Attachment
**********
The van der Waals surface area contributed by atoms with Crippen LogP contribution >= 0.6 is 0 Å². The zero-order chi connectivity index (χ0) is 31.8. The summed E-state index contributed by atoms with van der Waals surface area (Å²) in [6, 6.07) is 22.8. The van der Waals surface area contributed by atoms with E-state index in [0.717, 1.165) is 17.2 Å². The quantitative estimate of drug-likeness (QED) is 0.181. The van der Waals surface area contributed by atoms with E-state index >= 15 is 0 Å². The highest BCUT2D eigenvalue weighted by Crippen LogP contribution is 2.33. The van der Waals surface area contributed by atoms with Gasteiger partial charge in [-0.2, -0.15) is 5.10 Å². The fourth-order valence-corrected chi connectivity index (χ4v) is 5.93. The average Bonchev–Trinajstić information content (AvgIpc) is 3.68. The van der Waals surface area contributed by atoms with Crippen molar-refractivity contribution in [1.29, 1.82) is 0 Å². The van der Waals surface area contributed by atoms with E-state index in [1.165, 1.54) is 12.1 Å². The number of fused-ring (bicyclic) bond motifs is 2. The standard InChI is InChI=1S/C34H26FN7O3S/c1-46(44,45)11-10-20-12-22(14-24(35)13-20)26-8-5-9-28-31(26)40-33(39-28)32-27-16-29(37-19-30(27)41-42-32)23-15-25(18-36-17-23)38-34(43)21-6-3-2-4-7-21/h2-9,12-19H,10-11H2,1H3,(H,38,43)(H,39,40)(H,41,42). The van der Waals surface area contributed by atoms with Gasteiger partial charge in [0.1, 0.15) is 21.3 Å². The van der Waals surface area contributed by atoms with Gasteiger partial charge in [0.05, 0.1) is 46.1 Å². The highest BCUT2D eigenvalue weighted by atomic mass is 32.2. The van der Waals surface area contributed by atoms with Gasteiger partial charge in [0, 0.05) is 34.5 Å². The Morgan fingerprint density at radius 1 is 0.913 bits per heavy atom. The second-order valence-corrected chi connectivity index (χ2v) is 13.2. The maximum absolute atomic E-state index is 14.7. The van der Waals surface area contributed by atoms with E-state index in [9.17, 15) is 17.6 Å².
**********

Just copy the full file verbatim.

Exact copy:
The van der Waals surface area contributed by atoms with Crippen LogP contribution >= 0.6 is 0 Å². The zero-order chi connectivity index (χ0) is 31.8. The summed E-state index contributed by atoms with van der Waals surface area (Å²) in [6, 6.07) is 22.8. The van der Waals surface area contributed by atoms with E-state index in [0.717, 1.165) is 17.2 Å². The quantitative estimate of drug-likeness (QED) is 0.181. The van der Waals surface area contributed by atoms with E-state index >= 15 is 0 Å². The highest BCUT2D eigenvalue weighted by Crippen LogP contribution is 2.33. The van der Waals surface area contributed by atoms with Gasteiger partial charge in [-0.2, -0.15) is 5.10 Å². The fourth-order valence-corrected chi connectivity index (χ4v) is 5.93. The average Bonchev–Trinajstić information content (AvgIpc) is 3.68. The van der Waals surface area contributed by atoms with Crippen molar-refractivity contribution in [1.29, 1.82) is 0 Å². The van der Waals surface area contributed by atoms with E-state index in [1.165, 1.54) is 12.1 Å². The number of fused-ring (bicyclic) bond motifs is 2. The standard InChI is InChI=1S/C34H26FN7O3S/c1-46(44,45)11-10-20-12-22(14-24(35)13-20)26-8-5-9-28-31(26)40-33(39-28)32-27-16-29(37-19-30(27)41-42-32)23-15-25(18-36-17-23)38-34(43)21-6-3-2-4-7-21/h2-9,12-19H,10-11H2,1H3,(H,38,43)(H,39,40)(H,41,42). The van der Waals surface area contributed by atoms with Gasteiger partial charge in [0.1, 0.15) is 21.3 Å². The van der Waals surface area contributed by atoms with Gasteiger partial charge in [0.05, 0.1) is 46.1 Å². The highest BCUT2D eigenvalue weighted by atomic mass is 32.2. The van der Waals surface area contributed by atoms with Gasteiger partial charge in [0, 0.05) is 34.5 Å². The Morgan fingerprint density at radius 1 is 0.913 bits per heavy atom. The second-order valence-corrected chi connectivity index (χ2v) is 13.2. The maximum absolute atomic E-state index is 14.7. The van der Waals surface area contributed by atoms with E-state index in [9.17, 15) is 17.6 Å².